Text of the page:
There are plenty of dicey family dynamics that can muddy up the wedding planning process. I just (like, literally JUST as in 5 minutes ago) finished watching an episode of Bridezillas where the girl’s crackhead dad reappeared after years and the alcoholic mom decided she didn’t want to go to the wedding if he was going to be there, and then went anyway and tried to make out with her daughter’s gay friend. This is why I watch Bridezillas: It *always* makes me feel better.
So what came up for us? Pretty tame stuff, comparatively speaking. We’re in no way worried about anybody causing a scene, being difficult, or making us cry. But we did have some decisions to make on details here and there.
Invitation wording seems to be one of the more controversial wedding issues. For us, it was a non-issue simply because we didn’t ask anybody to “approve” the wording. We’re paying for 85% of the wedding ourselves, with each of our dads kicking in a sum. I hammered out the wording in about 2 minutes with Designer Mama, she designed and printed up the invitations, we showed our parents the final product. Done.
Traditionally, the bride’s parents’ names went on the invitation because they were footing the bill, therefore hosting the party. This was clearly not the case with us. I’ve also seen grooms’ parents’ names as the hosts and both sets of parents for split bills. We opted for “Together with their families” because we did want to recognize the effort put forth by our parents, monetary or otherwise, and call it was it was — a joint effort.
The reception events
Other things can be tricky, though. My mother passed away 5 years ago, and Mr. Ladyfingers’ parents are divorced. We are therefore basing a lot of decisions on this dynamic. For instance, when our caterers asked us if we wanted to have the DJ introduce the parents as well as the bridal party, we scrapped it — we didn’t know how we’d handle introducing my dad with his fiancée, or his parents separately, so rather than try, we said no thanks.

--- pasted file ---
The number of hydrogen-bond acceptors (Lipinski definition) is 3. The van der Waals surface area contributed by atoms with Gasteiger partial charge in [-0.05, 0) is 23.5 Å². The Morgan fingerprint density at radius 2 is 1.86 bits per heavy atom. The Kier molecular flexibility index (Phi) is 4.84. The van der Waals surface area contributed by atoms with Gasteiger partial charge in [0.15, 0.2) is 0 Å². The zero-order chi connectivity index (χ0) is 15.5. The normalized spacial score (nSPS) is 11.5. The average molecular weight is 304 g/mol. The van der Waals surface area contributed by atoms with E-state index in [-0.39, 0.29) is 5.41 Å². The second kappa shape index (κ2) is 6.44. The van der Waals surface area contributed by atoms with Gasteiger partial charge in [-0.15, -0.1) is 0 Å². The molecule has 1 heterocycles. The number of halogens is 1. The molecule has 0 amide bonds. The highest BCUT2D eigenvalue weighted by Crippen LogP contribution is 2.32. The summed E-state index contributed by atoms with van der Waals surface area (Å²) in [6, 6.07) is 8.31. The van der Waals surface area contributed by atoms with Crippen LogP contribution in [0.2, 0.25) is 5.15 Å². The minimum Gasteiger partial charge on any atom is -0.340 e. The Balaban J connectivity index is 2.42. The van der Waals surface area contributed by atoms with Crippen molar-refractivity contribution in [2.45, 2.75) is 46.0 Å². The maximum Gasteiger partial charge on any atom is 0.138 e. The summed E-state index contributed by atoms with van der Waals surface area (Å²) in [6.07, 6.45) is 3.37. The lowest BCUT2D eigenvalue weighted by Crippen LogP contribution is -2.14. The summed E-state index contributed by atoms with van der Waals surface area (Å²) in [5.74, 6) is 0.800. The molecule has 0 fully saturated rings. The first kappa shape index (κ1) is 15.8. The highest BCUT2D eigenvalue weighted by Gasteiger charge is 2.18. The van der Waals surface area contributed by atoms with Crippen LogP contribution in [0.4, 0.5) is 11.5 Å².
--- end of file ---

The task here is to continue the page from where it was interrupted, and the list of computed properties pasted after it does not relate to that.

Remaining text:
We also passed by the idea of an anniversary dance, in which all the married couples congregate on the dance floor and the DJ dismisses couples by the least amount of time married, so that the bride and groom are the first to leave the floor, and the last couple remaining is the one married the longest. Again, I didn’t want to bring up unnecessary sadness for my dad, who will likely be emotional enough as it is, or alienate FFIL and FMIL Ladyfingers.
The latest question for me was the parental gifts. If you’re gifting based on monetary contribution, would we only get FFIL Ladyfingers and my dad a gift? What about FMIL Ladyfingers and my dad’s fiancée? We couldn’t give joint gifts because of the situation on his side, so what to do? After gathering some online advice, we finally settled on gifts for all – so 4 separate gifts – to recognize their emotional and familial support, and their being part of our big day.
Did family dynamics color the way you worded invitations, structured your reception, etc.? We were lucky because everybody’s fairly normal and non-dramatic, but I know this isn’t always the case in others’ weddings. How did you deal with sticky relationships?